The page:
avezrge is uman iiue aUvic ancU nep '-om those
who have been freshmen before him; any [ichigan
man realizes that, if our traditions, customss, and
ITY ideals are to last, the new men must be irnpressed
he Univer. with their importance. It is, therefore, up to a" of
>ns. us who "know the ropes" to get behind this ne v ad-
visory scheme and push it to the limit.
le use for The first meeting of the Uppercl Advisory
rein. committee this year is to be held t 7:15 o'clock,
Thursday evening, in the Michian Union. At this
time every prospective advis r is expected to be
et. present to learn the plan sfor the year. At this
meeting also will appl ' ns for places as mentors
d, the sig- be accepted from 'rthwhile upperclassmen.
aily at the Big iers are needed; the classes of '22 and '23
No man- - ust be combed, voluntarily and by their members,
tuner ex- for the right kind of .mentors. Real men are need-
r o'clock ed for the job of putting this thing across; men
who know what they want and can stick to a job
once started. But, as has been said before, "the
shifter, the half-interested back-tracker, and the but-
terfly idol need not apply."
Girls Attention: Rainwater sham-
poos, hairdressing, marcel-waving.
Face and scalp treatment. Wigs for
I rent. Mrs. J. R. Trojanowski, 1110 S.
University Ave., side entrance. Phone
Law text books, new and second
hand, at Wahr's, 316 State St.-Adv.
DETROIT UNITED LINES
Ann Arbor and Jackson
(HaStCri[1 Standard Time)
Detroit Limited and Express Cars-6.o5 a.
n.' 7:o a. m., 8:1o a. m. and hourly to 9:10
Jackson Express Cars (local stops of Ann
Arbor), 9:48 a. mn. and every two hours to
9 :48 p. In.
Local Cars East Bound-5:55 a.m., 7:00 a.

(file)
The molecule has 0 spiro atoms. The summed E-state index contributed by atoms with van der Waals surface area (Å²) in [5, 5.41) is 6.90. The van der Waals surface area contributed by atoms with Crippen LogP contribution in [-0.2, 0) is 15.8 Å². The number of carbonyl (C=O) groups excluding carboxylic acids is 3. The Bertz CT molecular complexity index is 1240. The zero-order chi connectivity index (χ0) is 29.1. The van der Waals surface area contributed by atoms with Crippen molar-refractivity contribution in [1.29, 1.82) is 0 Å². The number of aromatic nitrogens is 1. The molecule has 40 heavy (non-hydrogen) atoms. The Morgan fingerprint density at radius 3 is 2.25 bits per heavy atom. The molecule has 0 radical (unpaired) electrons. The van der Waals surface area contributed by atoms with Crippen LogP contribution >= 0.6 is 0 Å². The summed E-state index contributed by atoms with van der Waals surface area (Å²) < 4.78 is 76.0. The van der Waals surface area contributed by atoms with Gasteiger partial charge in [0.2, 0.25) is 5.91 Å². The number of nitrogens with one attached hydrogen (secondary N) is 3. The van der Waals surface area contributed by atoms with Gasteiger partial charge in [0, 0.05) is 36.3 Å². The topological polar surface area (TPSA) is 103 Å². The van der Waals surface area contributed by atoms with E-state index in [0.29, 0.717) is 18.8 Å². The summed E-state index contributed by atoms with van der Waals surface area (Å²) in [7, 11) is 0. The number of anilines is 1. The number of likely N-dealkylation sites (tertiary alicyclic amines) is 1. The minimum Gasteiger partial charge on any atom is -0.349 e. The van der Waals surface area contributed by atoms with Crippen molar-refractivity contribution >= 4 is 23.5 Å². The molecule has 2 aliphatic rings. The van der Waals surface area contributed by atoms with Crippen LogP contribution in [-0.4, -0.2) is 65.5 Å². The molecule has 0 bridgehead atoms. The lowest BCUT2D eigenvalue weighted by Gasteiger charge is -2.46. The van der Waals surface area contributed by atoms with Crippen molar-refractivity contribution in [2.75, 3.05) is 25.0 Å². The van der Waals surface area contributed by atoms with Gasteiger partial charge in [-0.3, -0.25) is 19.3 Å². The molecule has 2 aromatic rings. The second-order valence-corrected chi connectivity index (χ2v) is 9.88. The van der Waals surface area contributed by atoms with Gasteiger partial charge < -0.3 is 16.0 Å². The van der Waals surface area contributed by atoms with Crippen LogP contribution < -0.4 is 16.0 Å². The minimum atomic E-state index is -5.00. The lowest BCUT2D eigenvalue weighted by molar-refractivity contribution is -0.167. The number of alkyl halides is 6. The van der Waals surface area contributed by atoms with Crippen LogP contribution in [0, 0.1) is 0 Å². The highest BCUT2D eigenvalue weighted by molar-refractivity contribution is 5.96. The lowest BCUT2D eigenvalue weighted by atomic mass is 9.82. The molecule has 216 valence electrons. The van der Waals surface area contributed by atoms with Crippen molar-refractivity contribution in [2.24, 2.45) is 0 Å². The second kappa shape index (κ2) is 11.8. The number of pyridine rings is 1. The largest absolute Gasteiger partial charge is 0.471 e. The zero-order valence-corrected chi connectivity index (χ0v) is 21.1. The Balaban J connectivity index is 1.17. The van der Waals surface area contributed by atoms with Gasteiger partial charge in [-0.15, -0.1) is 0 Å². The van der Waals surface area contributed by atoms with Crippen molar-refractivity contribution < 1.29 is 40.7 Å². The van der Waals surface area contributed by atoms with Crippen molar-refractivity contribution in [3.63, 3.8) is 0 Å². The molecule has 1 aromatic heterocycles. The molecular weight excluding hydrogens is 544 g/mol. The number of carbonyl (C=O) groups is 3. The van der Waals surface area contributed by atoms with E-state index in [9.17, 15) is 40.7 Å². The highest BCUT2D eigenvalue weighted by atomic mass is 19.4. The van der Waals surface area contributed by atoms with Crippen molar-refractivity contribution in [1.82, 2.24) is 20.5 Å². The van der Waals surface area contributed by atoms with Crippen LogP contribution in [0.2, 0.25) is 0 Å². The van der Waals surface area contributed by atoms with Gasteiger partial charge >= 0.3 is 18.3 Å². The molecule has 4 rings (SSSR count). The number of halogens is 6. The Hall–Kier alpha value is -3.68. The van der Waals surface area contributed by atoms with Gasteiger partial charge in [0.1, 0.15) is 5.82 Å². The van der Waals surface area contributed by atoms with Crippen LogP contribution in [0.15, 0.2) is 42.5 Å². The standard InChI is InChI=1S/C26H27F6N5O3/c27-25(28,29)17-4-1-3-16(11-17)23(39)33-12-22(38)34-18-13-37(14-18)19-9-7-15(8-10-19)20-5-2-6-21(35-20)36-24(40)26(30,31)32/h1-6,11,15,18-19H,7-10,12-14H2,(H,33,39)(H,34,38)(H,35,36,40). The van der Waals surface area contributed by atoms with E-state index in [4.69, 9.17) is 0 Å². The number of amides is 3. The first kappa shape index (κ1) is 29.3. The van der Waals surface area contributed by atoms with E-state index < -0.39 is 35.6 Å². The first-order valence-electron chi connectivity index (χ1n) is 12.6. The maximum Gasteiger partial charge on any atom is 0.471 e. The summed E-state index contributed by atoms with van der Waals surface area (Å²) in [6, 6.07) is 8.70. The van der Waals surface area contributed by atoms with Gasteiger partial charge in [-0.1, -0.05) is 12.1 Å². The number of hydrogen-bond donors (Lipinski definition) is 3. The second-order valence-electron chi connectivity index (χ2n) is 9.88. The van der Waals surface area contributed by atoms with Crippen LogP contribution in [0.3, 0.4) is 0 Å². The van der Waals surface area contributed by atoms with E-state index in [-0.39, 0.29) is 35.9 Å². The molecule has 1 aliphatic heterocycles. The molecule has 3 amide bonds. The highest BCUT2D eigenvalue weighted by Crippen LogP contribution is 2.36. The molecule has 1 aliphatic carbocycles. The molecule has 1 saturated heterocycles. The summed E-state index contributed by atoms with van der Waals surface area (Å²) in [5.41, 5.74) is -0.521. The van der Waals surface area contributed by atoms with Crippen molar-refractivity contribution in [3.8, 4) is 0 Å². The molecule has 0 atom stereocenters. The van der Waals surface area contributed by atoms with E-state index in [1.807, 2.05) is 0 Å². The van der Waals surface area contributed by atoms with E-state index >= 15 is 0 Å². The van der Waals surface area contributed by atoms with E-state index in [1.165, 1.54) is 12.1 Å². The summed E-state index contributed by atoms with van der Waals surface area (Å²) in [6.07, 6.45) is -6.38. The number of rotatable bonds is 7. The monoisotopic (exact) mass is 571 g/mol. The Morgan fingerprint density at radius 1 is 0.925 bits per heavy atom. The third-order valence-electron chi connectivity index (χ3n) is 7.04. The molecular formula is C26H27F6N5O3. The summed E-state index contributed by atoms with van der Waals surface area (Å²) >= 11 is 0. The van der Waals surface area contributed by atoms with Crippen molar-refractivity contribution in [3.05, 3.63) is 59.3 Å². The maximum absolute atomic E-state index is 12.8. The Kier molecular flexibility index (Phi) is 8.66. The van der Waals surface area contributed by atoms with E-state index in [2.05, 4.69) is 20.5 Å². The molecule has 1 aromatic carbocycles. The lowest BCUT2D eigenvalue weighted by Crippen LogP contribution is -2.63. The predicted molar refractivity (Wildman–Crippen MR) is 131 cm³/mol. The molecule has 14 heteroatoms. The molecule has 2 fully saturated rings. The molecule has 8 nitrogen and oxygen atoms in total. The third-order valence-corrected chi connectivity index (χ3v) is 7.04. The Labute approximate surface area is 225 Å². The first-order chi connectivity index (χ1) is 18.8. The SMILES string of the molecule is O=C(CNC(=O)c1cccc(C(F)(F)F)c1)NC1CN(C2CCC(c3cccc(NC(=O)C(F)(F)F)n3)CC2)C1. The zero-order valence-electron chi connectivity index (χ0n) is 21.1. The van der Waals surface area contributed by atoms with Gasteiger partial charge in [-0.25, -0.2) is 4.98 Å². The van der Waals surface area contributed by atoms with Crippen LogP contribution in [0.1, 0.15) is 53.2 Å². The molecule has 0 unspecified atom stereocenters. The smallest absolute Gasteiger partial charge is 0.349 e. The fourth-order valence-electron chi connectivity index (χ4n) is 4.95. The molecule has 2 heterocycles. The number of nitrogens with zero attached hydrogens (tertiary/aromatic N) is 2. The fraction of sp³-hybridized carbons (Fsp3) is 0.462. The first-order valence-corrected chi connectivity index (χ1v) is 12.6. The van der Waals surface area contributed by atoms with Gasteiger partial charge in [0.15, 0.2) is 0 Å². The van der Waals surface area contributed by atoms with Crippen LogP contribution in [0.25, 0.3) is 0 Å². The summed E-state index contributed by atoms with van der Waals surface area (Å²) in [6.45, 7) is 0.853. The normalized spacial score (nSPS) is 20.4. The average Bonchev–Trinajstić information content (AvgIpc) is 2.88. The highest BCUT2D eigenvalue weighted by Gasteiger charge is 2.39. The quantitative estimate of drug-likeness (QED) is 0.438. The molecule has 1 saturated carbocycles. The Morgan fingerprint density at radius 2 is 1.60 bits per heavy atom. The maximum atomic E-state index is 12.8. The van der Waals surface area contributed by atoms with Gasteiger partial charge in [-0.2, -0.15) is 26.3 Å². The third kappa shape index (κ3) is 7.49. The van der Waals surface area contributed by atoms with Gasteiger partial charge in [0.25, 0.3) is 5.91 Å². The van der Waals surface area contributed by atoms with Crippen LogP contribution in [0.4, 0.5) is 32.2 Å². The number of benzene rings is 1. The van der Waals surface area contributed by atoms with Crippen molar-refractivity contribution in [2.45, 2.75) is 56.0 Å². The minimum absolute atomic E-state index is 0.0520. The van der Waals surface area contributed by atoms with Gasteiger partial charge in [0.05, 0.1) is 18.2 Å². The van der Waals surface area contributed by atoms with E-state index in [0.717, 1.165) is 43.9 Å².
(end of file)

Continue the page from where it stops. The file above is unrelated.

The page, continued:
"and every two hours to 9 :oo p. m., 1:oo
p. m_. To Ypsilanti only-n 4 :o0 P.Mi., 12.25
To Salie, change at Ypsilanti.
Local Cars West Bound-7q:so a. m., 2*:4o p.
To Jackson and Kalamazoo-Limited cars:
8:48, .10:44'a. mi., 12:48, 2:48, 4:48,
To Jackson and Lansing-Limited: 8:48
3oo worOs, if signe
print, but as an c
published in The D
or mnailo~d to Trhe D;
e no cnsideration.
writer ihieloses posta edls h et
n endose the dser
not b'e received afte
There's beauty in the new creations which are being
Here are the smartest hats of the season, ready for yot
ing. Our showing includes charming models for ev
EmmA B.Fogerty 's
SPECIAL TY HAT SHOP
117 EAST LIBERTY STREET
EWSTER P. Cl
.....Hugh W. Hitchcock
.E. P. Lovejoy, Jr..
U. P. Overton
vhinery, L. A. Kern, S. T. Beach, E. R.. Meiss
s ................ T. S. Sargent, T.' H. Adams
.. . . . . . . . . . . . . ... George Reindel
. Elizabeth Vickery
.............................. E R. M eiss
ndy John Dawson Ben H. Lee, Jr.
liott Sidney B. Coates JulianHMack
Lowell S. Kerr Howard Donahue
41y H. EZ Howlett Arnold Fleig
AGER ............. VERNON F. HILLERYt
..................... M. Heath, A. J. Parker
....................... .Nathan W . Robertson
.John J. H amels, Jr.
... Herold C. Hunt
Heidbreder Tyler Stevens"
Scherer Martin Goldring'
ey L. B. Parks
rg to secure information concerning news for
Daily should see the night editor, who has full
to be printed that night.
[DAY, SEPTEMBER 26, 1921
ight Editor-M. B. STAHL
ON YOUR 'MARK
have begun 'turning, and with the"
University tomorrow there will come
our midst countless men and women
name of Michigan is new. It is to
t members of our little community
I cordial greetings.
also offer suggestions to them, how-